A very old antibiotic shows promise in treating fatal form of breast cancer

(Reviewed by Alina Shrourou/ Medical Life Sciences News) — Of the three major subtypes of breast cancer, “triple negative” is the most lethal: half of all breast cancer deaths are attributed to it, whereas it accounts for only about 15% of incidences of breast cancer. And unlike other breast cancers, it is resistant to most existing therapies.

By studying the properties of clofazimine, a 70-year-old antibiotic, scientists from the Universities of Geneva (UNIGE) and Lausanne (UNIL), in Switzerland, demonstrate its effectiveness in stopping the progression of the disease in in vivo tests. Indeed, it blocks the Wnt cell signalling pathway – a disruption of the cell mechanism that causes many cancers, including triple negative breast cancer.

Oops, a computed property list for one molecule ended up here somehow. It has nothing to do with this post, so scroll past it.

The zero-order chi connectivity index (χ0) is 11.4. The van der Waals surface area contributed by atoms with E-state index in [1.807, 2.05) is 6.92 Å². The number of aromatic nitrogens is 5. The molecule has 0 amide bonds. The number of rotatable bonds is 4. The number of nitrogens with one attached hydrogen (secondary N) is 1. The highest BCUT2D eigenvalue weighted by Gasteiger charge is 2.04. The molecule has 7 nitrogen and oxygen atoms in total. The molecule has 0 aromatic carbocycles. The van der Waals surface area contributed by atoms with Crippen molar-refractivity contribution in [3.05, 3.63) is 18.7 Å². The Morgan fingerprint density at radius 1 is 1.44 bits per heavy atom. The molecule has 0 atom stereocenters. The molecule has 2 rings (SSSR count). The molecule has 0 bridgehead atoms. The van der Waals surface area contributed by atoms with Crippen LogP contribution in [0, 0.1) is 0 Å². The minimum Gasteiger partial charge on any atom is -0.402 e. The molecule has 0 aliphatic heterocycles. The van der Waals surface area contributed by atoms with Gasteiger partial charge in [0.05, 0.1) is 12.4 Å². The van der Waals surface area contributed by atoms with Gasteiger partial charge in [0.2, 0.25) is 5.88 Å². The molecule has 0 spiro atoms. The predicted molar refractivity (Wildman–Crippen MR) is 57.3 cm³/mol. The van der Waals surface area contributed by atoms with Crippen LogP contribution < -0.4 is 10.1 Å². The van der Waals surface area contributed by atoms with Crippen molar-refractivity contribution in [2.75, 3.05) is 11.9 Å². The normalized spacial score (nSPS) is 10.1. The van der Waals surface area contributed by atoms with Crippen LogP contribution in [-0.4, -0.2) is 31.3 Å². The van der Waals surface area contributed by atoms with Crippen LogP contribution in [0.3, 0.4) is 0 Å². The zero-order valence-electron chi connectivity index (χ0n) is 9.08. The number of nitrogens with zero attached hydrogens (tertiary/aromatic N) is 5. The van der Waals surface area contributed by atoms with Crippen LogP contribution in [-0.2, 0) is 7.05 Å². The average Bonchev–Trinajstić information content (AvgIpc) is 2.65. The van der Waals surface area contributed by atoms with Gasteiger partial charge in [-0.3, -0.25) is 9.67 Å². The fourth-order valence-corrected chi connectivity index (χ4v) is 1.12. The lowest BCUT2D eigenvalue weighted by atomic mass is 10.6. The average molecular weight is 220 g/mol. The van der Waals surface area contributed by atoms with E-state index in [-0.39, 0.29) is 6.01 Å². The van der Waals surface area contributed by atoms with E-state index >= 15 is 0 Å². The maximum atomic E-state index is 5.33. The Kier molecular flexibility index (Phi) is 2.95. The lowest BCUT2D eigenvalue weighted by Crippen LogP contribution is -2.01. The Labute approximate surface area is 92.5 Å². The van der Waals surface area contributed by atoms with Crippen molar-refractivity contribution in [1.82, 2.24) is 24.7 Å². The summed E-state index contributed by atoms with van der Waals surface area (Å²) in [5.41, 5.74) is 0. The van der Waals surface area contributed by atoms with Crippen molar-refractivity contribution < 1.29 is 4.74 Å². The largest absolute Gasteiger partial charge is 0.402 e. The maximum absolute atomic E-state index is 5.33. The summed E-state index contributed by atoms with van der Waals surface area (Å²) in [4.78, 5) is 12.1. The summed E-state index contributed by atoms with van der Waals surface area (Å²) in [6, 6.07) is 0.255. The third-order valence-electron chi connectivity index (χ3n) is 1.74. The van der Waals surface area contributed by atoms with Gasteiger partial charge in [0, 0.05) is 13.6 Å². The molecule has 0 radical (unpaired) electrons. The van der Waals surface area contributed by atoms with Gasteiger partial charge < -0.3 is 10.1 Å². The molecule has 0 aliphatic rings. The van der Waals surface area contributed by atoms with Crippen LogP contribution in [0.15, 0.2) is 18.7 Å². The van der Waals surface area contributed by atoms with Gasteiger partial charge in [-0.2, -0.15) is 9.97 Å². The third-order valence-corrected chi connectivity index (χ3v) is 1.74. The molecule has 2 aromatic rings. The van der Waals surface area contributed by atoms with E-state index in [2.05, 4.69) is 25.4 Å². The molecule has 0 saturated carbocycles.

These results, published in Cancer Letters, highlight the need to re-examine with a fresh eye the drugs already on the market, especially the older ones.

Triple negative breast cancer is a particularly aggressive form of breast cancer, affecting especially young women. Its very rapid progression and the lack of effective treatment thus contribute to making it an extremely serious disease, causing the death of more than 200,000 women worldwide each year. (…)

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